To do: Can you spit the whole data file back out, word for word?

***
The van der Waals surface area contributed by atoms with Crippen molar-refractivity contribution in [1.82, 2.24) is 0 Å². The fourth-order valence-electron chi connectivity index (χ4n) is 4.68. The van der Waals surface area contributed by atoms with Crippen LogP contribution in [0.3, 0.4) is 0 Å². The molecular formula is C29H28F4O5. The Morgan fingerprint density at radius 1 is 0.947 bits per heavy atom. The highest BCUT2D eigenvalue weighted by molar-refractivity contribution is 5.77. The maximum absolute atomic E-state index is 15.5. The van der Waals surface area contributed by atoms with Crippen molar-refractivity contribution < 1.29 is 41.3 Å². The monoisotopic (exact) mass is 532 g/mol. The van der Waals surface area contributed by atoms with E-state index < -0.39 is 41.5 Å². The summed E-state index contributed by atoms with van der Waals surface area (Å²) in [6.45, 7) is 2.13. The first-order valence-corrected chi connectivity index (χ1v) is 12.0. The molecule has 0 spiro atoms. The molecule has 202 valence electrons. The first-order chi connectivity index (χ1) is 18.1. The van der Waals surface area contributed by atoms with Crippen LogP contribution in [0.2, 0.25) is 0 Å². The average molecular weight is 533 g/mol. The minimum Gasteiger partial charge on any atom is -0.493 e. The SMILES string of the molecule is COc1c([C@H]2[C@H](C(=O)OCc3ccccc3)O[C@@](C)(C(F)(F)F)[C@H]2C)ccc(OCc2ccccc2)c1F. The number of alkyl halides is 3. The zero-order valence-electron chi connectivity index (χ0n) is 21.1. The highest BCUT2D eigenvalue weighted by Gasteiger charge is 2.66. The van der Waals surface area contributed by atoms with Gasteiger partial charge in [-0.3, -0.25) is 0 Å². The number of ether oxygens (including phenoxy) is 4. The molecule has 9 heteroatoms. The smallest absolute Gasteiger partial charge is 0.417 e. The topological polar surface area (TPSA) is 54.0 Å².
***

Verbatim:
The van der Waals surface area contributed by atoms with Crippen molar-refractivity contribution in [1.82, 2.24) is 0 Å². The fourth-order valence-electron chi connectivity index (χ4n) is 4.68. The van der Waals surface area contributed by atoms with Crippen LogP contribution in [0.3, 0.4) is 0 Å². The molecular formula is C29H28F4O5. The Morgan fingerprint density at radius 1 is 0.947 bits per heavy atom. The highest BCUT2D eigenvalue weighted by molar-refractivity contribution is 5.77. The maximum absolute atomic E-state index is 15.5. The van der Waals surface area contributed by atoms with Crippen molar-refractivity contribution < 1.29 is 41.3 Å². The monoisotopic (exact) mass is 532 g/mol. The van der Waals surface area contributed by atoms with E-state index < -0.39 is 41.5 Å². The summed E-state index contributed by atoms with van der Waals surface area (Å²) in [6.45, 7) is 2.13. The first-order valence-corrected chi connectivity index (χ1v) is 12.0. The molecule has 0 spiro atoms. The molecule has 202 valence electrons. The first-order chi connectivity index (χ1) is 18.1. The van der Waals surface area contributed by atoms with Crippen LogP contribution in [0.2, 0.25) is 0 Å². The average molecular weight is 533 g/mol. The minimum Gasteiger partial charge on any atom is -0.493 e. The SMILES string of the molecule is COc1c([C@H]2[C@H](C(=O)OCc3ccccc3)O[C@@](C)(C(F)(F)F)[C@H]2C)ccc(OCc2ccccc2)c1F. The number of alkyl halides is 3. The zero-order valence-electron chi connectivity index (χ0n) is 21.1. The highest BCUT2D eigenvalue weighted by Gasteiger charge is 2.66. The van der Waals surface area contributed by atoms with Gasteiger partial charge in [-0.3, -0.25) is 0 Å². The number of ether oxygens (including phenoxy) is 4. The molecule has 9 heteroatoms. The smallest absolute Gasteiger partial charge is 0.417 e. The topological polar surface area (TPSA) is 54.0 Å².